The men’s roping event starts like the women’s, but once the calf is roped, the riders quickly dismounts and must hold the calf and turn it on its back. Then the rider takes the smaller rope he holds on his mouth and must use it to tie one front leg to the two hind legs of the calf. As in the women’s event, the one with the quickest time wins.


Steer Wrestling

Also known as “Bulldogging,” is a rodeo event where the rider jumps off his horse onto a Corriente steer and ‘wrestles’ it to the ground by grabbing it by the horns. This is probably the single most physically dangerous event in rodeo for the cowboy, who runs a high risk of jumping off a running horse head first and missing the steer, or of having the thrown steer land on top of him, sometimes horns first. (description taken from Wikipedia)

The rider on the left of the picture is to keep the steer from running away from the rider on the right. As you can imagine, great timing and coordination for the two riders is paramount.


I was lucky to be seated at an angle that allowed me to take this sequence showing how the rider trying to wrestle the steer times his approach.



You can see the rider on the right- has his hand  just about to grab one of the steers horns.


…and BAM!!! Got you! Again, quickest time wins.

As with all other events, everything does not always go to plan. In this case, the steer runs by one of the riders and their chances to score points disappears as quick as this steer did.


We might be seeing a future roping champion here.


How about a future cowgirl? There were many youngsters having a blast just having fun amongst themselves.


As we get ready for the cowgirls barrel races, the guys get together and seem to be reviewing strategies for the upcoming bull rides.


Barrel Races

Three barrels placed in a triangle formation and spaced about 50 or so feet apart. The object is for each rider to start at a predetermined spot, circle each barrel in the same sequence (cloverleaf shape) and return to the starting point. The fastest rider wins.


May look simple, but as with any timed event,  you see how technique, agility, experience, timing and overall finesse can make a huge difference. Knocking barrels down loses points.


Unfortunately, this rider’s horse lost its footing which resulted in a nasty spill and disqualification. You never know how things will go at any of these events; this uncertainty kept us glued to the action. The horse and rider were both uninjured.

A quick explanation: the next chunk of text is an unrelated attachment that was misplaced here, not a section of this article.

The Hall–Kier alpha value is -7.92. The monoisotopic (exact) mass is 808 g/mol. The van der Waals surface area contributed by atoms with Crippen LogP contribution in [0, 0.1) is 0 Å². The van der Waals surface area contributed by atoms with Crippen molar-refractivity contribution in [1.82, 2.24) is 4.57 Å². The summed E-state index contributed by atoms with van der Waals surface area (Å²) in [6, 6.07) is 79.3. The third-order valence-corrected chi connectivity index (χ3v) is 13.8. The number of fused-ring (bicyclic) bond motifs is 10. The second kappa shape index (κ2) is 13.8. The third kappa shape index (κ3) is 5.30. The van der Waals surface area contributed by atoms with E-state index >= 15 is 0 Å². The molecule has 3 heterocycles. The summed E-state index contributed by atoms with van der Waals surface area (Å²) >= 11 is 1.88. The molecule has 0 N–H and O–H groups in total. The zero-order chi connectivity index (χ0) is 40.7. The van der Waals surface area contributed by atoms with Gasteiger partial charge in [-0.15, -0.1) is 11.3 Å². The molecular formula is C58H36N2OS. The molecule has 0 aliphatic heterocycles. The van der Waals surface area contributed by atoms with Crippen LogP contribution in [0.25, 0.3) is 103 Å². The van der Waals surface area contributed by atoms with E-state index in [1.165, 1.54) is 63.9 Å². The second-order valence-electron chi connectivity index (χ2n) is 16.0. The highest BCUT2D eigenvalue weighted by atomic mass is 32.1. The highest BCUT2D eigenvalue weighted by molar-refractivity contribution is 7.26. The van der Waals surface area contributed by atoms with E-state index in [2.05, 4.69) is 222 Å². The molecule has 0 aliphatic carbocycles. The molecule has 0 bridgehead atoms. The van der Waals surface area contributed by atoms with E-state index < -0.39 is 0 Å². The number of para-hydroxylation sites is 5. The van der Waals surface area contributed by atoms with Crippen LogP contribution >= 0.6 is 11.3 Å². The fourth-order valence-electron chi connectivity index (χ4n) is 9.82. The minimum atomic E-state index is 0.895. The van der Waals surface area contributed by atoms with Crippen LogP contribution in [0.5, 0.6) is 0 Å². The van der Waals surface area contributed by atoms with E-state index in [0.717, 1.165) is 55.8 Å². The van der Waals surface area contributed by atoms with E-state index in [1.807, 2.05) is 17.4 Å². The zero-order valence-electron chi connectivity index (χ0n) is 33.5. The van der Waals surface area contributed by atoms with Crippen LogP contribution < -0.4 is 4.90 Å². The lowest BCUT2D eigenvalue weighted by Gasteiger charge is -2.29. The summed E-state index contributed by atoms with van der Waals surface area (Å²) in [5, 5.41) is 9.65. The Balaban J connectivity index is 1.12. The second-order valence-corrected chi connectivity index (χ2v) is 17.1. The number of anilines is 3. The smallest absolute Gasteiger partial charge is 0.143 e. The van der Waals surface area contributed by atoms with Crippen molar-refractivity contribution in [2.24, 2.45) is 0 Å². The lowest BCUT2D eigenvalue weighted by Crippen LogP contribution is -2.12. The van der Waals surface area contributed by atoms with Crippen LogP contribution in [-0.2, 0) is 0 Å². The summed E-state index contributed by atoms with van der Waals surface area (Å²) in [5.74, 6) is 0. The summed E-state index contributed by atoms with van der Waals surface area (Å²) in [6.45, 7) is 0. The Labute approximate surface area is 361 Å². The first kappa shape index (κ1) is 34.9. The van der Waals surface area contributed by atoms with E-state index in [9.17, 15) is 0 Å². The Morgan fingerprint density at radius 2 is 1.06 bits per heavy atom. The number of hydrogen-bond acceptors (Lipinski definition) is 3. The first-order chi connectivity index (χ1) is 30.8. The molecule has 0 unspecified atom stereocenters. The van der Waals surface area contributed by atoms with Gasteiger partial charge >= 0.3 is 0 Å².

Ok, this rider has cleared the three barrels. The third barrel is furthest from the starting point; so now she must race to the starting point before her time is scored.


There was some brief entertainment between events. The clown that did some funny skits and then changed into this fat suit. The mix of music the way he made the suit move had the crowd roaring.


Bull Riding

We were told that bull riding is considered the main event. The most dangerous of all the events- as the bulls are huge and can thrash the riders more violently than broncos can. So here we are, the chute team ready to release the bull and rider for the obligatory 8 second ride…


…away we go. It was very noticeable that the bulls rotated a lot more violently and unpredictably than the broncos did. Not as tall as the broncos, but they made it up with shear mass and speed.


Did you see the movie “8 seconds”? We have not, but have read about it. It chronicles the life of Lane Frost and how dangerous this sport is. I do not want to spoil the ending for you, so will keep it at that (have read about it while researching for this posting). The movie supposedly does a great job chronicling life of rodeo riders.




Is that guy in front of the bull crazy? Nope, his job is to make sure the bull and the rider do not get hurt by crashing into the chute rails. Here he is waving the bull away from the rails.


No thanks…he is facing a 2,000 pound bull that is pretty much pissed off at the world at the moment.


This riders 8 seconds is up and now must dismount a still bucking bull; not as easy as it looks or may sound.


Going, going…


…gone. Once on the ground, there is still high danger of getting hit by one of the bull flying hoofs.

 Hope you enjoyed this post and thanks for visiting!

admin - November 16, 2013 - 9:46 am

That is funny Vicky. Hope cowboy hats were worn by at least the management team.

vicky - November 15, 2013 - 2:02 am

The theme of the family day this year is “Cowboy”.


Our plan was to have a patio as part of the build of our new home. Unfortunately, due to weather and contractor timing the patio could not be installed before we moved in. Well, we finally have it in and we are really enjoying it.